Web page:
Saturday, 25 June 2011

Boots workers protest over withdrawal of Basic Terms and Conditions of Employment

SIPTU, the trade union representing Boots workers held a day of action at the company’s flagship store in Donegall Place, Belfast today (Sat 25th June) to highlight Boots attack on low paid workers despite achieving record profits of over £1 billion last year.

Workers held a protest for over 2 hours and handed out thousands of leaflets to bring attention to Boots withdrawal of basic terms and conditions of employment.

Mayor of Belfast Niall O'Donnghaile, a former Boots worker attended the protest to show his support.

(Belfast Mayor Niall O'Donnghaile supports Boots workers)

In a joint statement by the workers present, they said;

“Boots workers are disappointed and angry at Boots, a highly profitable company attacking our pay and conditions despite us being key to their success. We are extremely annoyed that our basic employment terms and conditions have been eroded over the years and this is a further insult to our rights as workers. We will not take this latest attack lying down and are determined to raise awareness with the public regarding this profitable company's attempts to attack our worker’s rights. We encourage shoppers and members of the public to support us by talking to management in their local Boots stores.”

Speaking at the protest SIPTU organiser Niall McNally said;

“Boots have made big headlines recently due to their tax avoidance strategies but they have sunk even lower with an attempt to slash pay for unsocial hours on Sundays and Public Holidays. After a plethora of changes, on which the workforce have been inadequately consulted, this pay cut is their latest development and has proved the last straw for the SIPTU organised staff.”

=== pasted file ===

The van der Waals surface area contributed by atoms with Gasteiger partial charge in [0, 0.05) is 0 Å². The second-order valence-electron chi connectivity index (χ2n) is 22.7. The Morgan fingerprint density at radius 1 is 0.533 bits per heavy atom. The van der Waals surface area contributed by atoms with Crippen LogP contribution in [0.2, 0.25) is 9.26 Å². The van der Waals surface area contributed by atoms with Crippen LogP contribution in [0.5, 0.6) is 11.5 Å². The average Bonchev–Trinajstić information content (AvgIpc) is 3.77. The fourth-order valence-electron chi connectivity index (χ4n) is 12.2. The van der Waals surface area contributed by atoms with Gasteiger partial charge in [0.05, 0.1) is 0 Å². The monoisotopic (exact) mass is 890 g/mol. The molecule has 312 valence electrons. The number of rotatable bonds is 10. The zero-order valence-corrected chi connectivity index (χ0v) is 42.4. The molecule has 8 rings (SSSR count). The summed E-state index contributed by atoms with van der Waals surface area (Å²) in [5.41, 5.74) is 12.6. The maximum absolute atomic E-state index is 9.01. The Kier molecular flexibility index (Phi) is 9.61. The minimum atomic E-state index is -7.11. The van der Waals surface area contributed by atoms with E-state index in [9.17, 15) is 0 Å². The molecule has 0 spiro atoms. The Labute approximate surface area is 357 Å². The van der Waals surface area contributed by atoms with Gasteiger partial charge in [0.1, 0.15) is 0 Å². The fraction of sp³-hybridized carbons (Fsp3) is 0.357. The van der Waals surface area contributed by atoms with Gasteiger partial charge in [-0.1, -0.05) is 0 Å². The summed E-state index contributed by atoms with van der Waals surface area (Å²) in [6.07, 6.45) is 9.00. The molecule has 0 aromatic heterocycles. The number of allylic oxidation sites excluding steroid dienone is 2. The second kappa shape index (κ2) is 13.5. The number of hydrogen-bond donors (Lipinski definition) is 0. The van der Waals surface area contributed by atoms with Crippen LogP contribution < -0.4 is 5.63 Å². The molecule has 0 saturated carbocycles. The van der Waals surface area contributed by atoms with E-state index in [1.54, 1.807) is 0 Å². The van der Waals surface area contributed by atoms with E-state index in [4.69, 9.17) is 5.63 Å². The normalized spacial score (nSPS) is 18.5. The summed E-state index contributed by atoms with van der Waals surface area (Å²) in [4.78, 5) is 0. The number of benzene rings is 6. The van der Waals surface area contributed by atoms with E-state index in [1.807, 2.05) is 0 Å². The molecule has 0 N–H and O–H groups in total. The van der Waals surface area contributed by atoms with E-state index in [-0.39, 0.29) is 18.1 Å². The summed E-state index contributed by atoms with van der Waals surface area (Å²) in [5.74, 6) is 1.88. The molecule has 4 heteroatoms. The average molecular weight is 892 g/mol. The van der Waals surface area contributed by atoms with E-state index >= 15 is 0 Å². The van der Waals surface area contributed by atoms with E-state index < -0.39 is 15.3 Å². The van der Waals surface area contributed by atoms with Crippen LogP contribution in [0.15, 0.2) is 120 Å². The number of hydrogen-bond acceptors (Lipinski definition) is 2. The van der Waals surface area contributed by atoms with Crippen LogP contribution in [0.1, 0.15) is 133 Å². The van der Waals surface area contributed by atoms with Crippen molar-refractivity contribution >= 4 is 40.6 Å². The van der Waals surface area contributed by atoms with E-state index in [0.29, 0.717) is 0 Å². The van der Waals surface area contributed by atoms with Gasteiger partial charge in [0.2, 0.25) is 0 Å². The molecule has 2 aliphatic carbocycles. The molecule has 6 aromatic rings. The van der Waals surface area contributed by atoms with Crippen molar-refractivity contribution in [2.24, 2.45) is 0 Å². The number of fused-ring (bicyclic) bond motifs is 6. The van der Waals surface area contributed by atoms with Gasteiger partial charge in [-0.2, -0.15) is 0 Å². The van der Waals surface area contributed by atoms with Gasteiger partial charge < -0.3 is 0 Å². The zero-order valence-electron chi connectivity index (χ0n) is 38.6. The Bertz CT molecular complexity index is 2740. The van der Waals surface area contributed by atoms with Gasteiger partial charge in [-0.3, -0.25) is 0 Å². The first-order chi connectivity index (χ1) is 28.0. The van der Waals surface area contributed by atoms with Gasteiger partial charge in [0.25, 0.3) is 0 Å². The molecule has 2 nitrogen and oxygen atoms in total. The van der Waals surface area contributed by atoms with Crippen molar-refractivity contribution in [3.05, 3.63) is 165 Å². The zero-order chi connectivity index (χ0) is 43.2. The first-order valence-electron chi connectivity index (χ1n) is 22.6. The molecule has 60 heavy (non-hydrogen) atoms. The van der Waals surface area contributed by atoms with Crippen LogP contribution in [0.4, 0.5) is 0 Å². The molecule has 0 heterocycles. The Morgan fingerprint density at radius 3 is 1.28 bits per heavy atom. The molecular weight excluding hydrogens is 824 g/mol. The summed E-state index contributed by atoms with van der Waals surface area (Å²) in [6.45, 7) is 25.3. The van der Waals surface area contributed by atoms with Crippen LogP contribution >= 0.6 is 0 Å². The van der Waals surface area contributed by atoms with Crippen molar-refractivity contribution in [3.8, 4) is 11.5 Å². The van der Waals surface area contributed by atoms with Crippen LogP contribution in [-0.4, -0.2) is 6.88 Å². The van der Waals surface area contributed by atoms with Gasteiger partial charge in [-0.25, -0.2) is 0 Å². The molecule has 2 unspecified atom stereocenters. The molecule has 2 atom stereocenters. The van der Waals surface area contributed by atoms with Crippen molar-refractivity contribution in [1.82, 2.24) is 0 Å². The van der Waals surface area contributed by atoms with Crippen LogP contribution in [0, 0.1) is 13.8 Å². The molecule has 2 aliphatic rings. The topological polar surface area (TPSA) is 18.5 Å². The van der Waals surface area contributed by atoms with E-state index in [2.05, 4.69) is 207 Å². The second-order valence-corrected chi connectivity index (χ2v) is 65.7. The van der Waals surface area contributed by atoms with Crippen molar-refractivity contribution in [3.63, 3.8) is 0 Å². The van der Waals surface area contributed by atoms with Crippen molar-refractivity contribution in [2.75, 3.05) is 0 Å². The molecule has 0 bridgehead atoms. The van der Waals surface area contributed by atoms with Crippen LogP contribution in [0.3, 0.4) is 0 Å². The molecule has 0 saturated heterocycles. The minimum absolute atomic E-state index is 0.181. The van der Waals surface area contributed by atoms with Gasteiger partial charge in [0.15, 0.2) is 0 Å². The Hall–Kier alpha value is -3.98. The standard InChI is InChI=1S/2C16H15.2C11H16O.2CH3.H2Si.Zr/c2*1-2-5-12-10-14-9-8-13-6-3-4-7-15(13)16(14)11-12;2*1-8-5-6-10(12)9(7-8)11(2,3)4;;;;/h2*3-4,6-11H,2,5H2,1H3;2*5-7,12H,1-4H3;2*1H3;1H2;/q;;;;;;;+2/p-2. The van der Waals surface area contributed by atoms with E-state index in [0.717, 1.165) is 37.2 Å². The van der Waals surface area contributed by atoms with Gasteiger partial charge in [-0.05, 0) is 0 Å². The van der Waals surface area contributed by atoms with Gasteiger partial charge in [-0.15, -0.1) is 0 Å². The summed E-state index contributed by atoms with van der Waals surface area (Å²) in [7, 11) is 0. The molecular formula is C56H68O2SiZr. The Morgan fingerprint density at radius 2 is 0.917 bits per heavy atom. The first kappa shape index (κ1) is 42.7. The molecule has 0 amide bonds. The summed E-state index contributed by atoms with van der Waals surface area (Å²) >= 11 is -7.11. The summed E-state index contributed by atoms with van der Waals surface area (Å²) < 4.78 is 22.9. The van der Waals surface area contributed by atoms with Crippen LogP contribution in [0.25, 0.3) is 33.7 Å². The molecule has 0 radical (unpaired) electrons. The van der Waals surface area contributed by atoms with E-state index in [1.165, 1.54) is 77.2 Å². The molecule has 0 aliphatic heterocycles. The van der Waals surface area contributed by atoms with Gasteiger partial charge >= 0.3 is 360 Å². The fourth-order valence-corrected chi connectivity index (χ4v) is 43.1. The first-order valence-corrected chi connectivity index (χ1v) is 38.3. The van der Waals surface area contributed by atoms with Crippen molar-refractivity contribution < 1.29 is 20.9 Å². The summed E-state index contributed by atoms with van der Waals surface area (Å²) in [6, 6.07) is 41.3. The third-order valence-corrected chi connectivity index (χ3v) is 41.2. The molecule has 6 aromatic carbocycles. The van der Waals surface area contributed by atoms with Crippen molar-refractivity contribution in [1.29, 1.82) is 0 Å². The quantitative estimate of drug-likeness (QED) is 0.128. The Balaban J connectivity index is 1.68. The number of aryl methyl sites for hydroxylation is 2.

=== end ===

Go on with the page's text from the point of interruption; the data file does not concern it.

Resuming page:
Thursday, 23 June 2011

SIPTU endorse Mencap’s ‘Stand by Me’ campaign

SIPTU spokesperson Anne Thompson has endorsed a 3-Year campaign launched today by the leading learning disability charity Mencap. The ‘Stand by Me’ initiative is aimed at highlighting and ending hate crime directed against people with learning disabilities.
The launch coincides with Learning Disability Week 2011 which is on from Monday 20th to Sunday 26th June.

Anne Thompson said,

“SIPTU endorse the ‘Stand by Me’ Campaign 100 per cent.  Hate crime against any section of society needs to be challenged by all of us, and this initiative by Mencap to tackle verbal or physical attacks against those with a learning disability needs to be supported by all of us. While the PSNI, criminal justice system and the courts have a key role in this, it is also the responsibility of wider society to challenge and face down hate crime against people with learning disabilities.”

Wednesday, 22 June 2011

SIPTU calls for an end to East Belfast Violence

SIPTU, the Trade Union representing the community and voluntary sector have appealed for calm in East Belfast, calling for an end to further attacks and praised the 'crucial' work of those community workers on all sides who were 'at the coalface' in dealing with the recent violence.